Sleep and Memory

memoryAn interesting story published in the New York Times suggests that the reason we are less able to remember things as we get older is that we sleep less well.

The article is based on a report posted online on Sunday in the journal Nature Neuroscience. The report suggests that as the brain ages, changes take place that interfere with sleep quality, which in turn reduces the brain’s capacity to store information in long term memory.

The implication of the research is that increasing slow wave sleep might reverse some of that decline.

Slow wave sleep is the deepest sleep. When aroused from it people have the hardest time waking themselves up. And after sleep deprivation it usually increases dramatically to make up for the loss.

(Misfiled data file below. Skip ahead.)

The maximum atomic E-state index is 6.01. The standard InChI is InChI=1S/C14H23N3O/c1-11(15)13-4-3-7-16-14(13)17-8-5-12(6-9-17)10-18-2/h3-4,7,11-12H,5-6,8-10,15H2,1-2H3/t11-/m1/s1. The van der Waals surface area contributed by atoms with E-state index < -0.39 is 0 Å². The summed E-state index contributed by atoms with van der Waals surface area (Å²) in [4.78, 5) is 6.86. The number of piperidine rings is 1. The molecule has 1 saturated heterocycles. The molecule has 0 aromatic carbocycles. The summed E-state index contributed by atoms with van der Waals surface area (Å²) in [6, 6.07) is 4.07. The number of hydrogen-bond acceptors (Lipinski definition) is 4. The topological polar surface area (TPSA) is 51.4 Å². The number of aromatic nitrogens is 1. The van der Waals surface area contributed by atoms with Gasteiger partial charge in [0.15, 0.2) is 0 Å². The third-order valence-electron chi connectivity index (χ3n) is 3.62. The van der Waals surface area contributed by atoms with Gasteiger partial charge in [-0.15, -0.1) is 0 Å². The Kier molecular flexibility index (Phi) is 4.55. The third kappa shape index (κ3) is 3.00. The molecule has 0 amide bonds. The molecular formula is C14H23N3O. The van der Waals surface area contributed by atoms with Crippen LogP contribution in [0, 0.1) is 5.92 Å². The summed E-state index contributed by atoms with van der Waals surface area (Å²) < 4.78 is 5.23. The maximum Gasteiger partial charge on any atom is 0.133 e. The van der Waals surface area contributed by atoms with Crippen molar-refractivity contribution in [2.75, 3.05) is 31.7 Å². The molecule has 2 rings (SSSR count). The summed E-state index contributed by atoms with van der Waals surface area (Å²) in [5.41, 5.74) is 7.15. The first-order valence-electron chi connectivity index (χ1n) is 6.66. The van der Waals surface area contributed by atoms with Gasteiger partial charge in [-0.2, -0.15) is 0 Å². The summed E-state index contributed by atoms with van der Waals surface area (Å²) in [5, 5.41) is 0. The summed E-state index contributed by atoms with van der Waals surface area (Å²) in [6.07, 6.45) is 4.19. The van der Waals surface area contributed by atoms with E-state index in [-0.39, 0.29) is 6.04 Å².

Some things known to increase slow-wave sleep include raising your body’s temperature (taking a hot bath or going into a hot tub), eating lots of carbohydrates, and intense prolonged exercise.

Many medications commonly taken for insomnia (benzodiazepines like lorazepam (Ativan), temazepam (Restoril), etcetera) actually reduce slow wave sleep. One medication that increases slow wave sleep is gamma-Hydroxybutyric acid (GHB) (Xyrem) which is a tightly regulated substance that is marketed for the treatment of narcolepsy.